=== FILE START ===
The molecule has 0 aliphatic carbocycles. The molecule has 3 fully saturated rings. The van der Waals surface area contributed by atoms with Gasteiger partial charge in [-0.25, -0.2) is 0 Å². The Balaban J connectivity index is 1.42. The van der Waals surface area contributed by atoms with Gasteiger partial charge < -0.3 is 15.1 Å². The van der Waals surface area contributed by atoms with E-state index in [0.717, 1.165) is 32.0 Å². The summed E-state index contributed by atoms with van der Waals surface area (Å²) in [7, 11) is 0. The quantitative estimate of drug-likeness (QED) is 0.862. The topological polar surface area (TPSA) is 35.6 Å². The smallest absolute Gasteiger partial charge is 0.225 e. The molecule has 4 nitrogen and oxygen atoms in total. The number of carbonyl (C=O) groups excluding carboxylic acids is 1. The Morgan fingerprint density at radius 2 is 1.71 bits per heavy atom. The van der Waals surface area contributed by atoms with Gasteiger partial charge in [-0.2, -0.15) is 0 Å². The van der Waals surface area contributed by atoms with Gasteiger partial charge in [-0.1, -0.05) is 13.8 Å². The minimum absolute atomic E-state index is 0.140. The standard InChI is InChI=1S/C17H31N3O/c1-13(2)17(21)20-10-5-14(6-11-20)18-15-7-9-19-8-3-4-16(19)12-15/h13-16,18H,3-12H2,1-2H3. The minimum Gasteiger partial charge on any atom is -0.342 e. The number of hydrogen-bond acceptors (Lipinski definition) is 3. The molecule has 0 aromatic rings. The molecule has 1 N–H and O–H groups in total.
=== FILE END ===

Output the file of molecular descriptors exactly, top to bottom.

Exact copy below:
The molecule has 0 aliphatic carbocycles. The molecule has 3 fully saturated rings. The van der Waals surface area contributed by atoms with Gasteiger partial charge in [-0.25, -0.2) is 0 Å². The Balaban J connectivity index is 1.42. The van der Waals surface area contributed by atoms with Gasteiger partial charge < -0.3 is 15.1 Å². The van der Waals surface area contributed by atoms with E-state index in [0.717, 1.165) is 32.0 Å². The summed E-state index contributed by atoms with van der Waals surface area (Å²) in [7, 11) is 0. The quantitative estimate of drug-likeness (QED) is 0.862. The topological polar surface area (TPSA) is 35.6 Å². The smallest absolute Gasteiger partial charge is 0.225 e. The molecule has 4 nitrogen and oxygen atoms in total. The number of carbonyl (C=O) groups excluding carboxylic acids is 1. The Morgan fingerprint density at radius 2 is 1.71 bits per heavy atom. The van der Waals surface area contributed by atoms with Gasteiger partial charge in [-0.2, -0.15) is 0 Å². The van der Waals surface area contributed by atoms with Gasteiger partial charge in [-0.1, -0.05) is 13.8 Å². The minimum absolute atomic E-state index is 0.140. The standard InChI is InChI=1S/C17H31N3O/c1-13(2)17(21)20-10-5-14(6-11-20)18-15-7-9-19-8-3-4-16(19)12-15/h13-16,18H,3-12H2,1-2H3. The minimum Gasteiger partial charge on any atom is -0.342 e. The number of hydrogen-bond acceptors (Lipinski definition) is 3. The molecule has 0 aromatic rings. The molecule has 1 N–H and O–H groups in total.